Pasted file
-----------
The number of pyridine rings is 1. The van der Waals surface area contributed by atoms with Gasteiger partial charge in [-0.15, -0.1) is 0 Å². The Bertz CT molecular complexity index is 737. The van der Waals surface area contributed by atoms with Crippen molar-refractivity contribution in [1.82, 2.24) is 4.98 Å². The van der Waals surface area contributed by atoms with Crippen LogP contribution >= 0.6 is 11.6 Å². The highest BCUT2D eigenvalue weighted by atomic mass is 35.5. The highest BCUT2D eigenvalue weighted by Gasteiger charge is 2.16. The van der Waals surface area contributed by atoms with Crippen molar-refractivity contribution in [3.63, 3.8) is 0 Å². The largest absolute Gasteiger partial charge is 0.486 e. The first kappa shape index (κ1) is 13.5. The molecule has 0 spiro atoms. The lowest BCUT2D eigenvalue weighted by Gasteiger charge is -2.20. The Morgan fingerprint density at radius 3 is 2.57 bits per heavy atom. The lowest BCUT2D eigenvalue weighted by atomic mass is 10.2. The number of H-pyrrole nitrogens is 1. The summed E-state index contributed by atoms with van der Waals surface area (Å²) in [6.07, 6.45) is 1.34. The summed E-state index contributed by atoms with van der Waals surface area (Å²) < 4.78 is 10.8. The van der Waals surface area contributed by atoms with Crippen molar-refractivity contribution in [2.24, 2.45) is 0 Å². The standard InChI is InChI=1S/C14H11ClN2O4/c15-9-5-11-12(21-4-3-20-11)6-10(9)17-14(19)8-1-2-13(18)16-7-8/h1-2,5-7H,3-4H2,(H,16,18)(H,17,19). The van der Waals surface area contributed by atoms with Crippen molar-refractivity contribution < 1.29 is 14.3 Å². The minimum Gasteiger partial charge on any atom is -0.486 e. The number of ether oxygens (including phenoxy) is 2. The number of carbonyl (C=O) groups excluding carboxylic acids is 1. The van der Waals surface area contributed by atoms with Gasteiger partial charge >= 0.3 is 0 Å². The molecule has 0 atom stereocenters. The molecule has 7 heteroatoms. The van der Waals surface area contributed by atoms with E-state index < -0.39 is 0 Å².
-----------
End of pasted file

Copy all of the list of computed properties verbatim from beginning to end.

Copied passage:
The number of pyridine rings is 1. The van der Waals surface area contributed by atoms with Gasteiger partial charge in [-0.15, -0.1) is 0 Å². The Bertz CT molecular complexity index is 737. The van der Waals surface area contributed by atoms with Crippen molar-refractivity contribution in [1.82, 2.24) is 4.98 Å². The van der Waals surface area contributed by atoms with Crippen LogP contribution >= 0.6 is 11.6 Å². The highest BCUT2D eigenvalue weighted by atomic mass is 35.5. The highest BCUT2D eigenvalue weighted by Gasteiger charge is 2.16. The van der Waals surface area contributed by atoms with Crippen molar-refractivity contribution in [3.63, 3.8) is 0 Å². The largest absolute Gasteiger partial charge is 0.486 e. The first kappa shape index (κ1) is 13.5. The molecule has 0 spiro atoms. The lowest BCUT2D eigenvalue weighted by Gasteiger charge is -2.20. The Morgan fingerprint density at radius 3 is 2.57 bits per heavy atom. The lowest BCUT2D eigenvalue weighted by atomic mass is 10.2. The number of H-pyrrole nitrogens is 1. The summed E-state index contributed by atoms with van der Waals surface area (Å²) in [6.07, 6.45) is 1.34. The summed E-state index contributed by atoms with van der Waals surface area (Å²) < 4.78 is 10.8. The van der Waals surface area contributed by atoms with Crippen molar-refractivity contribution in [2.24, 2.45) is 0 Å². The standard InChI is InChI=1S/C14H11ClN2O4/c15-9-5-11-12(21-4-3-20-11)6-10(9)17-14(19)8-1-2-13(18)16-7-8/h1-2,5-7H,3-4H2,(H,16,18)(H,17,19). The van der Waals surface area contributed by atoms with Crippen molar-refractivity contribution < 1.29 is 14.3 Å². The minimum Gasteiger partial charge on any atom is -0.486 e. The number of ether oxygens (including phenoxy) is 2. The number of carbonyl (C=O) groups excluding carboxylic acids is 1. The van der Waals surface area contributed by atoms with Gasteiger partial charge >= 0.3 is 0 Å². The molecule has 0 atom stereocenters. The molecule has 7 heteroatoms. The van der Waals surface area contributed by atoms with E-state index < -0.39 is 0 Å².